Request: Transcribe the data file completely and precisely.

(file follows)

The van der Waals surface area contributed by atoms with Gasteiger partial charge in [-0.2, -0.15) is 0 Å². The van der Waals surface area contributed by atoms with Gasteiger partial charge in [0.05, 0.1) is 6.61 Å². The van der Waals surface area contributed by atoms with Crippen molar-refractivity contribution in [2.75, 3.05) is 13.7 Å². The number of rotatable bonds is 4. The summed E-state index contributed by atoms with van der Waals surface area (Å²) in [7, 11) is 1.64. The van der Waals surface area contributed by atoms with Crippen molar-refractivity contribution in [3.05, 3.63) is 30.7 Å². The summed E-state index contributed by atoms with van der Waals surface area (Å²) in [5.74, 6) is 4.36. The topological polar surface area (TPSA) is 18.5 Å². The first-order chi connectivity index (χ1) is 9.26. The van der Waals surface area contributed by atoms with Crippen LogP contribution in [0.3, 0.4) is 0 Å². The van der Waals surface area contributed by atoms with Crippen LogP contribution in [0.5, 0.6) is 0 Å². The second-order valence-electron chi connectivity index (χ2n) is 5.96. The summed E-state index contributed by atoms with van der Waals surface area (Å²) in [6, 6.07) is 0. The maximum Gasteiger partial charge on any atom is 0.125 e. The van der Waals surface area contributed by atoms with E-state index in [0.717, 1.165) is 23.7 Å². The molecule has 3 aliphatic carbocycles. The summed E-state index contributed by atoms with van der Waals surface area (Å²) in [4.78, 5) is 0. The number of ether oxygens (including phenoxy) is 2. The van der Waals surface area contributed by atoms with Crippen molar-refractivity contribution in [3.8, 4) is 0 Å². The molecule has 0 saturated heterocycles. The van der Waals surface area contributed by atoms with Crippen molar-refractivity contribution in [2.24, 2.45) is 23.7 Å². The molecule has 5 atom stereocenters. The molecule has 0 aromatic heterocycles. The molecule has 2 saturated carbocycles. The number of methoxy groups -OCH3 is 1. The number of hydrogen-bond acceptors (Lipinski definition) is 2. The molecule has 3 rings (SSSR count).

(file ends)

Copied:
The van der Waals surface area contributed by atoms with Gasteiger partial charge in [-0.2, -0.15) is 0 Å². The van der Waals surface area contributed by atoms with Gasteiger partial charge in [0.05, 0.1) is 6.61 Å². The van der Waals surface area contributed by atoms with Crippen molar-refractivity contribution in [2.75, 3.05) is 13.7 Å². The number of rotatable bonds is 4. The summed E-state index contributed by atoms with van der Waals surface area (Å²) in [7, 11) is 1.64. The van der Waals surface area contributed by atoms with Crippen molar-refractivity contribution in [3.05, 3.63) is 30.7 Å². The summed E-state index contributed by atoms with van der Waals surface area (Å²) in [5.74, 6) is 4.36. The topological polar surface area (TPSA) is 18.5 Å². The first-order chi connectivity index (χ1) is 9.26. The van der Waals surface area contributed by atoms with Crippen LogP contribution in [0.3, 0.4) is 0 Å². The van der Waals surface area contributed by atoms with Crippen LogP contribution in [0.5, 0.6) is 0 Å². The second-order valence-electron chi connectivity index (χ2n) is 5.96. The summed E-state index contributed by atoms with van der Waals surface area (Å²) in [6, 6.07) is 0. The maximum Gasteiger partial charge on any atom is 0.125 e. The van der Waals surface area contributed by atoms with E-state index in [0.717, 1.165) is 23.7 Å². The molecule has 3 aliphatic carbocycles. The summed E-state index contributed by atoms with van der Waals surface area (Å²) in [4.78, 5) is 0. The number of ether oxygens (including phenoxy) is 2. The van der Waals surface area contributed by atoms with Crippen molar-refractivity contribution in [3.8, 4) is 0 Å². The molecule has 0 saturated heterocycles. The van der Waals surface area contributed by atoms with Crippen molar-refractivity contribution in [2.24, 2.45) is 23.7 Å². The molecule has 5 atom stereocenters. The molecule has 0 aromatic heterocycles. The molecule has 2 saturated carbocycles. The number of methoxy groups -OCH3 is 1. The number of hydrogen-bond acceptors (Lipinski definition) is 2. The molecule has 3 rings (SSSR count).